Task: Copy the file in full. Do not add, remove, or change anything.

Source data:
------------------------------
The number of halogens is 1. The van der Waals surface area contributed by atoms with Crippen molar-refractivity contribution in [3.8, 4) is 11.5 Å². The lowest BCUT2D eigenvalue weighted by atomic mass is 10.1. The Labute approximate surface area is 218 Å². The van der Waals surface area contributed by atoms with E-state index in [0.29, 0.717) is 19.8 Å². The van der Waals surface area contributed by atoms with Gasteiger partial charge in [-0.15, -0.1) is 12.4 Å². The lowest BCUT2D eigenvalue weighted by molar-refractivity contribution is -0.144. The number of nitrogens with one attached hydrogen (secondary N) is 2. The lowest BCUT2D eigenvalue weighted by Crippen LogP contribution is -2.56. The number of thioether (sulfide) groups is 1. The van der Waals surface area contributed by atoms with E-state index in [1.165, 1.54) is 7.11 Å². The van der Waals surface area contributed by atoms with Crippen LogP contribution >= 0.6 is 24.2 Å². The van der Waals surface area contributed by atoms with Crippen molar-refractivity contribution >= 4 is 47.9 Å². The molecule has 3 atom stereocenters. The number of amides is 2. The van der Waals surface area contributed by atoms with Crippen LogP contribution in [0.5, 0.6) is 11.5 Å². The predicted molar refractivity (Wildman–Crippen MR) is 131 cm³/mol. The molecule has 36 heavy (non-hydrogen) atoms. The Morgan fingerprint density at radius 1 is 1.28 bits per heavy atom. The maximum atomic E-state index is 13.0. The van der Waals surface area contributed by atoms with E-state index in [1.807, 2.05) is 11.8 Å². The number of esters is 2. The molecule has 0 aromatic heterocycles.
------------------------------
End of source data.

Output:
The number of halogens is 1. The van der Waals surface area contributed by atoms with Crippen molar-refractivity contribution in [3.8, 4) is 11.5 Å². The lowest BCUT2D eigenvalue weighted by atomic mass is 10.1. The Labute approximate surface area is 218 Å². The van der Waals surface area contributed by atoms with E-state index in [0.29, 0.717) is 19.8 Å². The van der Waals surface area contributed by atoms with Gasteiger partial charge in [-0.15, -0.1) is 12.4 Å². The lowest BCUT2D eigenvalue weighted by molar-refractivity contribution is -0.144. The number of nitrogens with one attached hydrogen (secondary N) is 2. The lowest BCUT2D eigenvalue weighted by Crippen LogP contribution is -2.56. The number of thioether (sulfide) groups is 1. The van der Waals surface area contributed by atoms with E-state index in [1.165, 1.54) is 7.11 Å². The van der Waals surface area contributed by atoms with Crippen LogP contribution >= 0.6 is 24.2 Å². The van der Waals surface area contributed by atoms with Crippen molar-refractivity contribution >= 4 is 47.9 Å². The molecule has 3 atom stereocenters. The number of amides is 2. The van der Waals surface area contributed by atoms with Crippen LogP contribution in [0.5, 0.6) is 11.5 Å². The predicted molar refractivity (Wildman–Crippen MR) is 131 cm³/mol. The molecule has 36 heavy (non-hydrogen) atoms. The Morgan fingerprint density at radius 1 is 1.28 bits per heavy atom. The maximum atomic E-state index is 13.0. The van der Waals surface area contributed by atoms with E-state index in [1.807, 2.05) is 11.8 Å². The number of esters is 2. The molecule has 0 aromatic heterocycles.